Sunday, October 30, 2005

On the Subject of Things We Do Just Because
Quick followup here on Friday's post: Madison officials will not characterize what went down on State Street early this morning as a riot, but they did have to break out the pepper spray and cart about 250 people off to jail. They carted off about 125 the night before, but did not have to use pepper spray to break up the crowd at bartime.

Key excerpt from the Wisconsin State Journal story linked above, which gets at the problem of students feeling as though they have a right to riot:
Matt Sokol, 19, a UW-Whitewater student, said the chanting [of a soccer-hooligan cheer thought to be an "anthem" of those wishing to riot] "is a Madison thing. You do it because you are in Madison."

Sokol and his friends, including Kristi Prokop, 18, said they didn't want to see anyone hurt. But they appeared to feel that to get the full effect of Halloween in Madison, it would include "a riot."
The reporter did not note whether Sokol and Prokop were wearing bib overalls and staring up in wonder at the tall buildings, but they might as well have been--their attitude is precisely that of small-town, small-college kids who perceive themselves as walking on the wild side simply by leaving Whitewater (population 14,000, enrollment, 10,000) behind for the decadent big city. What's worse is that they believe that simply being in the decadent big city entitles them to engage in the kind of behavior in which they would never engage in their own town. It would have been interesting had the reporter pursued the line of questioning further--just what makes you think, Matt and Kristi, that people like to riot here, but not in Whitewater? What makes you think it's OK for you to riot here, but not in Whitewater--or for people to riot anywhere? It's doubtful that either of them had thought through the consequences of what they say they believe. But if they did, I'd hope that neither of them would like what it says about them.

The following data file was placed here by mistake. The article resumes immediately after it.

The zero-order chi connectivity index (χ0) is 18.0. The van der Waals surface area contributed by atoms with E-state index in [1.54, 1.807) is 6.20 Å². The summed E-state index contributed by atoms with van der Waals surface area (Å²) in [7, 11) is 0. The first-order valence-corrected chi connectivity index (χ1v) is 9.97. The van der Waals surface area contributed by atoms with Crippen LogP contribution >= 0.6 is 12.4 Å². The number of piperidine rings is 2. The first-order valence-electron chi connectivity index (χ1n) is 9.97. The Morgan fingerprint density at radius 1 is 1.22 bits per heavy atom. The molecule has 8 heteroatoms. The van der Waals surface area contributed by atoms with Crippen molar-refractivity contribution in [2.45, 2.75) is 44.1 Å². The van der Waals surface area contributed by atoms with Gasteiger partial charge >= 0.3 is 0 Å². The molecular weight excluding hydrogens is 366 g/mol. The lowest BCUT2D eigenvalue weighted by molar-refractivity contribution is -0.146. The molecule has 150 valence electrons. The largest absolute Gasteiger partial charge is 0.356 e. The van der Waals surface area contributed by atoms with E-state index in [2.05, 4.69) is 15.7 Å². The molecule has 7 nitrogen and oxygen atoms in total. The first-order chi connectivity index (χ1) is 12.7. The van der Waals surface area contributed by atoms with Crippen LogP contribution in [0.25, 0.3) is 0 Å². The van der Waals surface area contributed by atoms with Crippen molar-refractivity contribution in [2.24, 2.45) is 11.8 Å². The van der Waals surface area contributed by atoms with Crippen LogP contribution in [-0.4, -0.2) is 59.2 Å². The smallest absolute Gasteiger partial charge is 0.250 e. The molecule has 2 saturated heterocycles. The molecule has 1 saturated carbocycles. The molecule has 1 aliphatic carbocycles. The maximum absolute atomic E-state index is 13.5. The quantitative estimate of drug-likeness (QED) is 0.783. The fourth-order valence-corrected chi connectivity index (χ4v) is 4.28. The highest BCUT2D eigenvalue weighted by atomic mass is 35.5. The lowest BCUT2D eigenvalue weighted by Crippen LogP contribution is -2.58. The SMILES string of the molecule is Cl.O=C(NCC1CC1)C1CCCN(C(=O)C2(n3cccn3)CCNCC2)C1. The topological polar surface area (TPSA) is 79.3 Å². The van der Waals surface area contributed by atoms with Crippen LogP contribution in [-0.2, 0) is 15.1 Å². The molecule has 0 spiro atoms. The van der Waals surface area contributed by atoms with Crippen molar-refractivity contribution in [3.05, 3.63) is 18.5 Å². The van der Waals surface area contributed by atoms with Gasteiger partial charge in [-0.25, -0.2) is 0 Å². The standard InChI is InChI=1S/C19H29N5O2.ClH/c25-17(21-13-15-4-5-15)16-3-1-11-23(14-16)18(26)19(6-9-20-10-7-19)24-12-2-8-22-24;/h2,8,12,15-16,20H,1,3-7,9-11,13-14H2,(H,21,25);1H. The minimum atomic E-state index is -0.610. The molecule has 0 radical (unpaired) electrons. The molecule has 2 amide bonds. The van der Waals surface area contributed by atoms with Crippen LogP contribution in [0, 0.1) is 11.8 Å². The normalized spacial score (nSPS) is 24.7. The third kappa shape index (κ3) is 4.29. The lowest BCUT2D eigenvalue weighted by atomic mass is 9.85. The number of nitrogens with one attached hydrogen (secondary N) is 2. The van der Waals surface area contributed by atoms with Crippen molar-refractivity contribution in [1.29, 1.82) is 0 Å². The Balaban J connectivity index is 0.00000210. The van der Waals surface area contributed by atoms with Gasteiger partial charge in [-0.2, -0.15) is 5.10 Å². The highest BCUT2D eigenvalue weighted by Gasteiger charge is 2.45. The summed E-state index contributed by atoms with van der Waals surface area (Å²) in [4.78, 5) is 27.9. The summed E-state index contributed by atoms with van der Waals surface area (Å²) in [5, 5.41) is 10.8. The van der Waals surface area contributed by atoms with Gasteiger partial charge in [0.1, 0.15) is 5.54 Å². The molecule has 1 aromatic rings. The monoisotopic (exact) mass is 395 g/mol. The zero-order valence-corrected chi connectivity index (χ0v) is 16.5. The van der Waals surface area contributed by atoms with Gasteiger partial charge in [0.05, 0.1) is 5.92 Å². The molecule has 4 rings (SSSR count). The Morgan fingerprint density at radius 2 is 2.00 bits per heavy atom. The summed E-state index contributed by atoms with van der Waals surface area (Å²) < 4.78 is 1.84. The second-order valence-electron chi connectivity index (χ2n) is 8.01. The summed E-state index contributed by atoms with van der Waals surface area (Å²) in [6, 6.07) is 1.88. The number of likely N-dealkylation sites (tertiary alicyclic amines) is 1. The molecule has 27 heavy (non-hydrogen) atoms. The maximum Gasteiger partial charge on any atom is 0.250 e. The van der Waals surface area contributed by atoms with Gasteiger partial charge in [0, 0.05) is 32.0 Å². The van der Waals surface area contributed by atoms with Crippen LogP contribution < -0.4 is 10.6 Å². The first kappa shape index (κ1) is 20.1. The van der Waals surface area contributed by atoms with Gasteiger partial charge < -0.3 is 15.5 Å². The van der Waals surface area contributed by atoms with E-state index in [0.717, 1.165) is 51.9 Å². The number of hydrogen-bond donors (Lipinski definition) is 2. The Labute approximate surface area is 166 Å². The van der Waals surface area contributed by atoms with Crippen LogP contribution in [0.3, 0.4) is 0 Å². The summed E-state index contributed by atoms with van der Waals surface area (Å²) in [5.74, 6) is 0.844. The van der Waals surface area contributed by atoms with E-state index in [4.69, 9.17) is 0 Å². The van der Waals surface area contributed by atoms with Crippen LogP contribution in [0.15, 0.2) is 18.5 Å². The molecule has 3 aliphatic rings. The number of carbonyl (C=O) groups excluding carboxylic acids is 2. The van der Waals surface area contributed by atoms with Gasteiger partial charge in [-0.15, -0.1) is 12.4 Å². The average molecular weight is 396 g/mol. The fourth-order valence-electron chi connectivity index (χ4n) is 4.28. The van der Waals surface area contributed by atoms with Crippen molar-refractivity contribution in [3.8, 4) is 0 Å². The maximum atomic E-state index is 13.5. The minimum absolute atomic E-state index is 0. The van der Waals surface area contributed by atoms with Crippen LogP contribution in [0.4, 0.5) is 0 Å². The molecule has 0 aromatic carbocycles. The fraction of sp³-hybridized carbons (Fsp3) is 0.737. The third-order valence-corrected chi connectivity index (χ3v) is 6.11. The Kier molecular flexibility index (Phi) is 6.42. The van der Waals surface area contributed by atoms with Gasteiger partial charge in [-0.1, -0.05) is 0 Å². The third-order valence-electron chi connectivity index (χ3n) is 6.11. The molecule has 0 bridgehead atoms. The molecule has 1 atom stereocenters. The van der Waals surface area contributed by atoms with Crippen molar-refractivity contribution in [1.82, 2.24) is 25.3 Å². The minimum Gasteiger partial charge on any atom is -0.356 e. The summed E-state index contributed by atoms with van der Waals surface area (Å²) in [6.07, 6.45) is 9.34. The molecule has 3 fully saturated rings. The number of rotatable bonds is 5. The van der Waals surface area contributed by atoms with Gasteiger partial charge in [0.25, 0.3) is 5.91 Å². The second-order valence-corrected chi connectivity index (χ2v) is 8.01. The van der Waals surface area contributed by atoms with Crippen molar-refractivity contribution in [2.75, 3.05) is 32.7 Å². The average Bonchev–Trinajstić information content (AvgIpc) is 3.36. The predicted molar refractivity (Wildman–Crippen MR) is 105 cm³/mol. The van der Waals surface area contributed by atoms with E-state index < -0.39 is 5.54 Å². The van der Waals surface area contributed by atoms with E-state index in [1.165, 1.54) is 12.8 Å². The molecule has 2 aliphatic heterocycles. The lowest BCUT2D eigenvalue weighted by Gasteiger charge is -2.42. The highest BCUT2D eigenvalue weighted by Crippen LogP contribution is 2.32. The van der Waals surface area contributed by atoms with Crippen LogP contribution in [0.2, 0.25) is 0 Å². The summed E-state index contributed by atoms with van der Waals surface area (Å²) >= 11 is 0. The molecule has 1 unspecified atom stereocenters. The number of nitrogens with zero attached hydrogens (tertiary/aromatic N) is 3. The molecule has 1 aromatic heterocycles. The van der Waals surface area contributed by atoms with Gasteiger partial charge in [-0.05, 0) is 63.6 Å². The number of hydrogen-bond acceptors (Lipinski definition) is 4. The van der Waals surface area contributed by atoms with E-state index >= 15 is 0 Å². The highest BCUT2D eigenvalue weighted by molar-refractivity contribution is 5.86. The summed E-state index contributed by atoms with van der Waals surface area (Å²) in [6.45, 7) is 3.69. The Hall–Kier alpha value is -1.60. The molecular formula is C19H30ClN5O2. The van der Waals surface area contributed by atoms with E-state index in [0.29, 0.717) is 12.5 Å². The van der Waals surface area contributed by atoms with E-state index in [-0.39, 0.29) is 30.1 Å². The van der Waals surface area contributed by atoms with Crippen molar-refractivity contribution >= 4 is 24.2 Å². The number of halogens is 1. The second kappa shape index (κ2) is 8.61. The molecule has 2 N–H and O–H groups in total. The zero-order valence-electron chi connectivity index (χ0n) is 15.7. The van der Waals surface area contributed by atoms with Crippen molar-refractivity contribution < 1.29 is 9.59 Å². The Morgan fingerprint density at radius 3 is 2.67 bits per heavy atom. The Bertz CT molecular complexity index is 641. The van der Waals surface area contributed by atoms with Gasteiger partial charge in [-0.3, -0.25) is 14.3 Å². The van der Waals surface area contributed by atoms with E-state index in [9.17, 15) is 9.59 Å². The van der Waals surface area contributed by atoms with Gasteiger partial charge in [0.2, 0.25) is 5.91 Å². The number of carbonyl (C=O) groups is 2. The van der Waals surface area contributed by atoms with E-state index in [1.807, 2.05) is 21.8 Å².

Matt, Kristi, a piece of advice: Next year, stay away from Madison on Halloween. You can't handle it here--but not for the reasons you think.

Sunday Ritual:
As soon as I post this, I'll be settling down to watch the Green Bay Packers, season record 1-and-5, meet the Cincinnati Bengals, season record 5-and-2. The Packers, decimated by injuries, aren't likely to win this game, or any of the following four (three of which are against teams that made it to the NFL's conference championship games last season), and may be lucky to win four games all season. Fan reaction up here is breaking down along predictable lines: Younger fans, who have known only the successes of the last 15 years, are freaking out, talking about firing the coach, and even about trading Brett Favre. Some of them are giving up entirely, switching allegiances to other teams. Older fans, however, those who were weaned on the awful teams of the 1970s and 1980s, are more sanguine. We've known this was coming; now that it's here, we're disappointed, but we'll continue to watch, even if it gets as bad as we fear that it might. This is Wisconsin. It's what we do.

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